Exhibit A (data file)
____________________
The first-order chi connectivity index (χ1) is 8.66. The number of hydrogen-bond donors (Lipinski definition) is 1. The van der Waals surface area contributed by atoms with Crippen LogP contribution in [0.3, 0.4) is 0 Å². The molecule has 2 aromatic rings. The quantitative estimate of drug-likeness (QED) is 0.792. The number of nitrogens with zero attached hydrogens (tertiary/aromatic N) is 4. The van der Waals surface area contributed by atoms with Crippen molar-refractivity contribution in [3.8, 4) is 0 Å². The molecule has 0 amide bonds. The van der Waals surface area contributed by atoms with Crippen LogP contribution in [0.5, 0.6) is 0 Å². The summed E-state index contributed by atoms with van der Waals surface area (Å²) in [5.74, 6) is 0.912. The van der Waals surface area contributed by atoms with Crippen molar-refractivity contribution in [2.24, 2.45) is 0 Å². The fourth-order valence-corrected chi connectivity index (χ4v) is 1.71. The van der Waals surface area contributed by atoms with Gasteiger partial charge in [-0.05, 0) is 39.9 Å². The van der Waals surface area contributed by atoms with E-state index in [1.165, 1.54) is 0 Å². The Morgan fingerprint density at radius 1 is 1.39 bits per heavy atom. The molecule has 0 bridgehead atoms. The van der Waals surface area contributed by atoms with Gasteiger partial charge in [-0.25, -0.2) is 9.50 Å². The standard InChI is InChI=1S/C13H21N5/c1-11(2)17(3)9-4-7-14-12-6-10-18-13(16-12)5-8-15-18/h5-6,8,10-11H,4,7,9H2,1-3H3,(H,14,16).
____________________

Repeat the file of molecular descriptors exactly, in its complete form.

The first-order chi connectivity index (χ1) is 8.66. The number of hydrogen-bond donors (Lipinski definition) is 1. The van der Waals surface area contributed by atoms with Crippen LogP contribution in [0.3, 0.4) is 0 Å². The molecule has 2 aromatic rings. The quantitative estimate of drug-likeness (QED) is 0.792. The number of nitrogens with zero attached hydrogens (tertiary/aromatic N) is 4. The van der Waals surface area contributed by atoms with Crippen molar-refractivity contribution in [3.8, 4) is 0 Å². The molecule has 0 amide bonds. The van der Waals surface area contributed by atoms with Crippen LogP contribution in [0.5, 0.6) is 0 Å². The summed E-state index contributed by atoms with van der Waals surface area (Å²) in [5.74, 6) is 0.912. The van der Waals surface area contributed by atoms with Crippen molar-refractivity contribution in [2.24, 2.45) is 0 Å². The fourth-order valence-corrected chi connectivity index (χ4v) is 1.71. The van der Waals surface area contributed by atoms with Gasteiger partial charge in [-0.05, 0) is 39.9 Å². The van der Waals surface area contributed by atoms with E-state index in [1.165, 1.54) is 0 Å². The Morgan fingerprint density at radius 1 is 1.39 bits per heavy atom. The molecule has 0 bridgehead atoms. The van der Waals surface area contributed by atoms with Gasteiger partial charge in [-0.25, -0.2) is 9.50 Å². The standard InChI is InChI=1S/C13H21N5/c1-11(2)17(3)9-4-7-14-12-6-10-18-13(16-12)5-8-15-18/h5-6,8,10-11H,4,7,9H2,1-3H3,(H,14,16).